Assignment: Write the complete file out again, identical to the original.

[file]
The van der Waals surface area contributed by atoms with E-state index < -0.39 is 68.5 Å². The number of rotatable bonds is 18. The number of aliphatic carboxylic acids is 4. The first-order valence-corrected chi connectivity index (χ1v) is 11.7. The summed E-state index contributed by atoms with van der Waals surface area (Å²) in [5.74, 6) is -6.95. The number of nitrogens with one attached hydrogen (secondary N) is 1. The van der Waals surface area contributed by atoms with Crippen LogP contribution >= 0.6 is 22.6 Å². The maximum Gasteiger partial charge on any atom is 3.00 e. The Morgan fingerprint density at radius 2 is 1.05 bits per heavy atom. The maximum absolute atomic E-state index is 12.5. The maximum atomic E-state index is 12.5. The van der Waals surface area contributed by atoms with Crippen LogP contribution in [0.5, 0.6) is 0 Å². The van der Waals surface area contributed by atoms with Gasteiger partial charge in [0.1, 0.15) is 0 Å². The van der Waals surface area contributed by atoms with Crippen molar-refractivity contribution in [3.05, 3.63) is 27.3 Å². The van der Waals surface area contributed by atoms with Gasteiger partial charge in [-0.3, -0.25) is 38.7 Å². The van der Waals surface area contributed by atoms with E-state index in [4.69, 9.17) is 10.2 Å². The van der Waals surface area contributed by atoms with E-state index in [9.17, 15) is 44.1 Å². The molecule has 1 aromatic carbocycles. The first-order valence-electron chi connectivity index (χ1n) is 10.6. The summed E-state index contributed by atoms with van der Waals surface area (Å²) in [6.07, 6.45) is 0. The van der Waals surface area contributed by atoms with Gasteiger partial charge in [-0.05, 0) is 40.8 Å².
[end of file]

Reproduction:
The van der Waals surface area contributed by atoms with E-state index < -0.39 is 68.5 Å². The number of rotatable bonds is 18. The number of aliphatic carboxylic acids is 4. The first-order valence-corrected chi connectivity index (χ1v) is 11.7. The summed E-state index contributed by atoms with van der Waals surface area (Å²) in [5.74, 6) is -6.95. The number of nitrogens with one attached hydrogen (secondary N) is 1. The van der Waals surface area contributed by atoms with Crippen LogP contribution >= 0.6 is 22.6 Å². The maximum Gasteiger partial charge on any atom is 3.00 e. The Morgan fingerprint density at radius 2 is 1.05 bits per heavy atom. The maximum absolute atomic E-state index is 12.5. The maximum atomic E-state index is 12.5. The van der Waals surface area contributed by atoms with Crippen LogP contribution in [0.5, 0.6) is 0 Å². The van der Waals surface area contributed by atoms with Gasteiger partial charge in [0.1, 0.15) is 0 Å². The van der Waals surface area contributed by atoms with Crippen molar-refractivity contribution in [3.05, 3.63) is 27.3 Å². The van der Waals surface area contributed by atoms with Gasteiger partial charge in [-0.3, -0.25) is 38.7 Å². The van der Waals surface area contributed by atoms with E-state index in [4.69, 9.17) is 10.2 Å². The van der Waals surface area contributed by atoms with E-state index in [9.17, 15) is 44.1 Å². The molecule has 1 aromatic carbocycles. The first-order valence-electron chi connectivity index (χ1n) is 10.6. The summed E-state index contributed by atoms with van der Waals surface area (Å²) in [6.07, 6.45) is 0. The van der Waals surface area contributed by atoms with Gasteiger partial charge in [-0.05, 0) is 40.8 Å².